Britain becoming an independent coastal state was a central pillar of the Brexit campaign in 2016.
The promise to “take back control” of our waters was as effective as it was romantic — the idea of us Brits becoming a buccaneering sea-faring nation once more chimed and, on the face of it at least, was easy to explain.
Exiting the European Union would see struggling coastal communities and hard-pressed fishermen getting extra investment and earning more cash as fishing quotas were renegotiated, or so it was promised.
Four years on from that vote, the man who led the campaign to leave the EU, Boris Johnson, is in Number 10 and is, we are led to believe, edging ever closer to a deal with Brussels.
Mr Johnson is keenly aware that the shape of that deal and whether it’s “a win” for the fishing community will determine the future success of his premiership.
Indeed, the prime minister has reportedly told aides he will not compromise, citing the example of former Tory prime minister Edward Heath, whose name is still a byword for betrayal in fishing communities.
“He has been going around saying that he’s not prepared to be the new Ted Heath,” one official said.
What did Heath do?
In 1971, in response to the UK and Norway’s application to join the European Economic Community, the original six member states insisted on equal access to fishing waters.
Norway’s fisheries minister resigned in protest at the request, and the Norwegians voted against joining the EU.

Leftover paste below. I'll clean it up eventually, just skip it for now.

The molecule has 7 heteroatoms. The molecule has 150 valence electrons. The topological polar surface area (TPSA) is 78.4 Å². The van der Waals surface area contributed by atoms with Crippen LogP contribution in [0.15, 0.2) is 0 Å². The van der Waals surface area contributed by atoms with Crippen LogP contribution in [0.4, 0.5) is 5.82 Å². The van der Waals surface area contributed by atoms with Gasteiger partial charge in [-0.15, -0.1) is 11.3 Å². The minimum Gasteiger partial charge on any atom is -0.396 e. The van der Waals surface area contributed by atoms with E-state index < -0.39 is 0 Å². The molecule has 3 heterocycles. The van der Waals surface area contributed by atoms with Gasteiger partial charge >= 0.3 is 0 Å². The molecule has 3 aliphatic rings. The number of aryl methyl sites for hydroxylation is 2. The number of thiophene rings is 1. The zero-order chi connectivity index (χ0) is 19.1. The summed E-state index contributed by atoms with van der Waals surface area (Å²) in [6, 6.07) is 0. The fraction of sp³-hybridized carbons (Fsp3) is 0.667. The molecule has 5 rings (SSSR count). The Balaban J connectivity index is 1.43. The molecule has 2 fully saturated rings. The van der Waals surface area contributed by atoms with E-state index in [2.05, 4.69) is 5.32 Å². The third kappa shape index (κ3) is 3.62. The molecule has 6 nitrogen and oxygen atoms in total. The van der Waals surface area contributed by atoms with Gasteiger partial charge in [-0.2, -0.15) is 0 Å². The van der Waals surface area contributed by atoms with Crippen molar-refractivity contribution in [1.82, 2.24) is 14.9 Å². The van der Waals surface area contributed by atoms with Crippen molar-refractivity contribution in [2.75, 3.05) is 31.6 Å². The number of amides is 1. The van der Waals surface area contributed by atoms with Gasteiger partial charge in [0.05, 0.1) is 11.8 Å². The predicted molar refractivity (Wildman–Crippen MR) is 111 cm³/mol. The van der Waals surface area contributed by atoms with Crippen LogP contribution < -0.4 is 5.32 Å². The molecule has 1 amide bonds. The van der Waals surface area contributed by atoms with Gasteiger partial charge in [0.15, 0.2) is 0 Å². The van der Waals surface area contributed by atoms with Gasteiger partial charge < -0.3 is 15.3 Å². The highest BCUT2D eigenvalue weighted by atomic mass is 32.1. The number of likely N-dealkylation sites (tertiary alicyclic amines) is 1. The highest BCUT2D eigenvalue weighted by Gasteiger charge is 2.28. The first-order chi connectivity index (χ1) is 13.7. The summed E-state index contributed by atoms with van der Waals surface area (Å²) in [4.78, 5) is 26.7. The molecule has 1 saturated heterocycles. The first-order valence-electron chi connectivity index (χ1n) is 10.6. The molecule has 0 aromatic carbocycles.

Heath was privately warned that such a move could lead to half the fishermen in Scottish waters – then 4,000 men – losing their jobs, but the decision was taken to go ahead as it was believed the wider benefits of membership would outweigh the negatives for the fishing community.
In 1973 Britain joined the EU and the stitch up was eventually formalised with the Common Fisheries Policy.
Why did the UK agree to a policy that was so hostile to its interests? According to Sir Con O’Neill, who led the British delegation in negotiations, Heath was so determined for talks to succeed that he was prepared to pay any price; the only thing that mattered was accession.
“Swallow the lot and swallow it now,” were the instructions, it was reported.
What is Boris prepared to swallow?
As we enter the final days of the Brexit saga, there are similar cries in Westminster. Many commentators have argued that Britain needs to agree a deal and that it is madness to walkaway over an industry worth 0.1% of the economy.
Will history repeat itself, or will Johnson stand by the fishing industry? All eyes are trained on Number 10.